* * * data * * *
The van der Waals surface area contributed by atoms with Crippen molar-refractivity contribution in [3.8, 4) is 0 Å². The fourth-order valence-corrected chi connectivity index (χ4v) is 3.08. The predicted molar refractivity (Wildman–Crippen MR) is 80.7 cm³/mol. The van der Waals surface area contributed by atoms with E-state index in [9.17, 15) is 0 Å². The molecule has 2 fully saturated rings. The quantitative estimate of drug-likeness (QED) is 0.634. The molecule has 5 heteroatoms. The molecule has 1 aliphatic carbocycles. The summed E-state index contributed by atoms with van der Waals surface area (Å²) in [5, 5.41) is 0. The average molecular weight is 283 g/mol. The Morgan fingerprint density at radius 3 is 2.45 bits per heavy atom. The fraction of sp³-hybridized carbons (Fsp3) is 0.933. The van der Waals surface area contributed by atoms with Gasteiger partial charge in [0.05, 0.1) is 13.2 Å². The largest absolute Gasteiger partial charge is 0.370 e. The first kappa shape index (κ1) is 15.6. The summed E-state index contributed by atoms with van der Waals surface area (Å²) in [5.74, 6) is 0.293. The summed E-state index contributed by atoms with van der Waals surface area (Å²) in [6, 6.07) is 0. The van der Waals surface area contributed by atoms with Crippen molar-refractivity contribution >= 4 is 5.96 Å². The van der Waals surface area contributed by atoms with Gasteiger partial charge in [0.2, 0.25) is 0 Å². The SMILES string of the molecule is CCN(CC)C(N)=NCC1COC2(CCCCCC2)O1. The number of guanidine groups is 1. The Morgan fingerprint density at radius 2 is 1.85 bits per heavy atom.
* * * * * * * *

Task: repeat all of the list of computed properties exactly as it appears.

The van der Waals surface area contributed by atoms with Crippen molar-refractivity contribution in [3.8, 4) is 0 Å². The fourth-order valence-corrected chi connectivity index (χ4v) is 3.08. The predicted molar refractivity (Wildman–Crippen MR) is 80.7 cm³/mol. The van der Waals surface area contributed by atoms with E-state index in [9.17, 15) is 0 Å². The molecule has 2 fully saturated rings. The quantitative estimate of drug-likeness (QED) is 0.634. The molecule has 5 heteroatoms. The molecule has 1 aliphatic carbocycles. The summed E-state index contributed by atoms with van der Waals surface area (Å²) in [5, 5.41) is 0. The average molecular weight is 283 g/mol. The Morgan fingerprint density at radius 3 is 2.45 bits per heavy atom. The fraction of sp³-hybridized carbons (Fsp3) is 0.933. The van der Waals surface area contributed by atoms with Gasteiger partial charge in [0.05, 0.1) is 13.2 Å². The largest absolute Gasteiger partial charge is 0.370 e. The first kappa shape index (κ1) is 15.6. The summed E-state index contributed by atoms with van der Waals surface area (Å²) in [5.74, 6) is 0.293. The summed E-state index contributed by atoms with van der Waals surface area (Å²) in [6, 6.07) is 0. The van der Waals surface area contributed by atoms with Crippen molar-refractivity contribution >= 4 is 5.96 Å². The van der Waals surface area contributed by atoms with Gasteiger partial charge in [0.2, 0.25) is 0 Å². The SMILES string of the molecule is CCN(CC)C(N)=NCC1COC2(CCCCCC2)O1. The number of guanidine groups is 1. The Morgan fingerprint density at radius 2 is 1.85 bits per heavy atom.